One of the first things we must get rid of is the idea that democracy is tantamount to capitalism.
The idea that each corporation can be a feudal monarchy and yet behave in its corporate action like a democratic citizen concerned for the world we live in is one of the great absurdities of our time.
Nothing is illegal if a hundred businessmen decide to do it.
Just the other day, I was in my neighborhood Starbucks, waiting for the post office to open. I was enjoying a chocolaty café mocha when it occurred to me that to drink a mocha is to gulp down the entire history of the New World. From the Spanish exportation of Aztec cacao, and the Dutch invention of the chemical process for making cocoa, on down to the capitalist empire of Hershey, Pennsylvania, and the lifestyle marketing of Seattle’s Starbucks, the modern mocha is a bittersweet concoction of imperialism, genocide, invention, and consumerism served with whipped cream on top. No wonder it costs so much.
When morality comes up against profit, it is seldom that profit loses.
For the rest of the world, contemporary America is an almost symbolic concentration of all the best and the worst of our civilization. On the one hand, there are its profound commitments to enhancing civil liberty and to maintaining the strength of its democratic institutions; . . . on the other, there is the blind worship of perpetual economic growth and consumption, regardless of their destructive impact on the environment, or how subject they are to the dictates of materialism and consumerism.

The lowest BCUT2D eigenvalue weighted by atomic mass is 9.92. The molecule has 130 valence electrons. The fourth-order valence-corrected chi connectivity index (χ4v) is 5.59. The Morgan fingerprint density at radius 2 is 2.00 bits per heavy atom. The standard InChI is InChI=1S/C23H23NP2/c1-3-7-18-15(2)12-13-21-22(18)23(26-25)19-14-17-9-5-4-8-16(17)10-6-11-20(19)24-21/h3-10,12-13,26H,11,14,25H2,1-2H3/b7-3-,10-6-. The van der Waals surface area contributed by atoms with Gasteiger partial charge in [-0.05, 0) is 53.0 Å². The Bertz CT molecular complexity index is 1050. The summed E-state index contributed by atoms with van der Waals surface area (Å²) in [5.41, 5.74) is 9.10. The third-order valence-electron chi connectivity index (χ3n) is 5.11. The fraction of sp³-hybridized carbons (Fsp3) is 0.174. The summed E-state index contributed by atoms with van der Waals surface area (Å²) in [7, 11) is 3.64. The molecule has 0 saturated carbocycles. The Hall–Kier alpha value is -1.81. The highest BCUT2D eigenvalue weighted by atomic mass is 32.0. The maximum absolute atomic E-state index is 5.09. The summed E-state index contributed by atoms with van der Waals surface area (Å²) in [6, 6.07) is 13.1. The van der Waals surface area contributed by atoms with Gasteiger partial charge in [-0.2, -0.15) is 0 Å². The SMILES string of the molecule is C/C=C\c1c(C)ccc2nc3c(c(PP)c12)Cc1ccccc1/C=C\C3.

Growth for the sake of growth is the ideology of the cancer cell.
Industry will begin to prosper again when it offers people [something] which they want more than they want anything they now have. The fact is that people never buy what they need. They buy what they want.
Learn to recognize the counterfeit coins / that may buy you just a moment of pleasure, / but then drag you for days / like a broken man / behind a farting camel.
Mom-and-pop stores are not about something small; they are about something big. Ninety percent of all U.S. businesses are family owned or controlled. They are important not only for the food, drink, clothing, and tools they sell us, but also for providing us with intellectual stimulation, social interaction, and connection to our communities. We must have mom-and-pop stores because we are social animals. We crave to be part of the marketplace.
There is nobody in this country who got rich on his own. Nobody. You built a factory out there — good for you. But I want to be clear: you moved your goods to market on roads the rest of us paid for; you hired workers the rest of us paid to educate; you were safe in your factory because of police forces and fire forces that the rest of us paid for. . . . Now, look. You built a factory and it turned into something terrific, or [you had] a great idea? God bless! Keep a hunk of it. But part of the underlying social contract is you take a big hunk of that and pay forward for the next kid who comes along.
The hardest thing is to take less when you can get more.
Last year, every one of our fifteen workers got from six to twenty-two thousand dollars as a profit-sharing bonus. . . . Reporters can’t believe 2 million bottles [of soap] are packed by hand, but . . . four to five people, not working fast, pack them with no machines. Corporate America wants us to believe that you have to have machinery and pollution if you want products; that we can’t make money if we share profits with workers. We are proving them wrong and loving it.
It is difficult but not impossible to conduct strictly honest business.